The last few weeks I feel as if I’ve been one step removed from a lot of things, and the last week – suffering from an end-of-winter lurgy – even my brain shut down. But this morning, it returned momentarily, and so I read an article in the Guardian, featuring Jody Day and other UK childless writers and bloggers, and another article written by a writer Bibi Lynch (though I found it on a NZ site), a childless-by-circumstance woman who listed some ideas of what not to say to childless women.
Yes, I read the comments, and yes, I knew what to expect, but whilst there were some very sympathetic and understanding comments from childless, childfree and parents alike, some still surprised me with their insenstivitiy (perhaps deliberate) and their vitriol, so if you’re not feeling up to it, don’t read them (though I am pleased to say that the comments on the NZ site were marginally kinder than those in the Guardian comments section).
The negative/unhelpful comments could be largely separated into two categories: the “suck it up” category, and the “just adopt” category.
The “suck it up” category are, I feel, those people who don’t have much empathy, who don’t recognise their own privilege, who don’t feel that people should talk about their challenges, only their victories, and who make no effort to understand those challenges or to put themselves in anyone else’s situation. I roll my eyes at them, and feel a certain degree of superiority, knowing that they lack something basic that should be, but isn’t, a core of their humanity.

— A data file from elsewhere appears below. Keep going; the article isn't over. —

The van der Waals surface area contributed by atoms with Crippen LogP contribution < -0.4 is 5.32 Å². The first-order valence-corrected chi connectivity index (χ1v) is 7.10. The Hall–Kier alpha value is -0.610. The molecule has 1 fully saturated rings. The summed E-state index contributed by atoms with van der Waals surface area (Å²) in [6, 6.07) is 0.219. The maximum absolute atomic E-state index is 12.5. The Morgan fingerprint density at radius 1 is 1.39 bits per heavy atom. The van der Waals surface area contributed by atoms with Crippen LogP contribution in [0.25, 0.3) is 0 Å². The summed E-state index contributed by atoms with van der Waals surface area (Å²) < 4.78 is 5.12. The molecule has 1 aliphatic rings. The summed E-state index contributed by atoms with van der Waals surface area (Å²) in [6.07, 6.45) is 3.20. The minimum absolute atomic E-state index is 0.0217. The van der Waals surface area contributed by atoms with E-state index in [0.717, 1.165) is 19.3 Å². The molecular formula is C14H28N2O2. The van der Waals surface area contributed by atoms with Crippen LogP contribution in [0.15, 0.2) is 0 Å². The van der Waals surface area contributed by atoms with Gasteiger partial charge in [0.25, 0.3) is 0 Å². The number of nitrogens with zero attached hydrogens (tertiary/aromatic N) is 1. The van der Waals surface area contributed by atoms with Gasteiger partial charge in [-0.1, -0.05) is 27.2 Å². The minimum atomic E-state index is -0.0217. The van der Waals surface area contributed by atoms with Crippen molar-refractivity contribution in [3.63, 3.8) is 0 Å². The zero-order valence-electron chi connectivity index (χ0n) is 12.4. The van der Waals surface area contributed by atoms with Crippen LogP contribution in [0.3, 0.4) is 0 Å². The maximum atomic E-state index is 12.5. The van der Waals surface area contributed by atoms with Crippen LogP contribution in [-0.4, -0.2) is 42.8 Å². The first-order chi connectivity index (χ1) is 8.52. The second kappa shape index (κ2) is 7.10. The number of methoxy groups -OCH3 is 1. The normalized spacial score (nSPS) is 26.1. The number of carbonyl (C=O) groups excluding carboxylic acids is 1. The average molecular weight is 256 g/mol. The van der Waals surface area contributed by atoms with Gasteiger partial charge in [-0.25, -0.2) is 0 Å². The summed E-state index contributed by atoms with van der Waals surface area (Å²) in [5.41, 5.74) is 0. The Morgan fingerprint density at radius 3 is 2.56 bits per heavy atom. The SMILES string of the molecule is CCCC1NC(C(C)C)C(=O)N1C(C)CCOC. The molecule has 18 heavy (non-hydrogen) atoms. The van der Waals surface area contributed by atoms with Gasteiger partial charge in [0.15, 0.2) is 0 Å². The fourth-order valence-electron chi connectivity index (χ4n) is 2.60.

The “just adopt” category are, perhaps, those people who have never learned how to react to other people’s grief, are uncomfortable with it, and who think that by proffering solutions such as adoption that it will help us, and that if we don’t take up their brilliant ideas (as if we hadn’t thought of them), we shouldn’t complain. I wonder how many of their own friends they’ve previously offended when, for their own comfort, they blindly shut down the hurting and grieving, and I feel for them too, because they don't know how to respond, and don't realise that a simple "I'm sorry" is enough.
Finally, I need to finish with a shout out to both Jody Day and Bibi Lynch, being prepared to put their own opinions and lives out there, knowing in advance what kind of reaction they might receive. Brava, ladies!